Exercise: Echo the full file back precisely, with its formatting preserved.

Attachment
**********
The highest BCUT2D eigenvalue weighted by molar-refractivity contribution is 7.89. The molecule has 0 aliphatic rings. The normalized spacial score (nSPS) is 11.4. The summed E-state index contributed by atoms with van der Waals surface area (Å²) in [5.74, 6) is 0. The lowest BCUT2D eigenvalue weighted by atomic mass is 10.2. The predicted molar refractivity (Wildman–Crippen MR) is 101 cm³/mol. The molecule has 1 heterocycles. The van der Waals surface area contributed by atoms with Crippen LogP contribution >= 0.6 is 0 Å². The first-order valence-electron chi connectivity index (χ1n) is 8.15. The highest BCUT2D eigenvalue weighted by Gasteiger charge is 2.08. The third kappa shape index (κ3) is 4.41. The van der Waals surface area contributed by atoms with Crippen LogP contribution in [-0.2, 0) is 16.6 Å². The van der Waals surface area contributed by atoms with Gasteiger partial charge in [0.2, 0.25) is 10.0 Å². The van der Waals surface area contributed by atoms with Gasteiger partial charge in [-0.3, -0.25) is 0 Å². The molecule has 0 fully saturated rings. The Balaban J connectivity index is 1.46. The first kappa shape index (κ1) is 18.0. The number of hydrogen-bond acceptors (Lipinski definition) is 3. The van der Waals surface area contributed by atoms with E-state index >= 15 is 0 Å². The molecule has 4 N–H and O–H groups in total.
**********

The highest BCUT2D eigenvalue weighted by molar-refractivity contribution is 7.89. The molecule has 0 aliphatic rings. The normalized spacial score (nSPS) is 11.4. The summed E-state index contributed by atoms with van der Waals surface area (Å²) in [5.74, 6) is 0. The lowest BCUT2D eigenvalue weighted by atomic mass is 10.2. The predicted molar refractivity (Wildman–Crippen MR) is 101 cm³/mol. The molecule has 1 heterocycles. The van der Waals surface area contributed by atoms with Crippen LogP contribution >= 0.6 is 0 Å². The first-order valence-electron chi connectivity index (χ1n) is 8.15. The highest BCUT2D eigenvalue weighted by Gasteiger charge is 2.08. The third kappa shape index (κ3) is 4.41. The van der Waals surface area contributed by atoms with Crippen LogP contribution in [-0.2, 0) is 16.6 Å². The van der Waals surface area contributed by atoms with Gasteiger partial charge in [0.2, 0.25) is 10.0 Å². The van der Waals surface area contributed by atoms with Gasteiger partial charge in [-0.3, -0.25) is 0 Å². The molecule has 0 fully saturated rings. The Balaban J connectivity index is 1.46. The first kappa shape index (κ1) is 18.0. The number of hydrogen-bond acceptors (Lipinski definition) is 3. The van der Waals surface area contributed by atoms with E-state index >= 15 is 0 Å². The molecule has 4 N–H and O–H groups in total.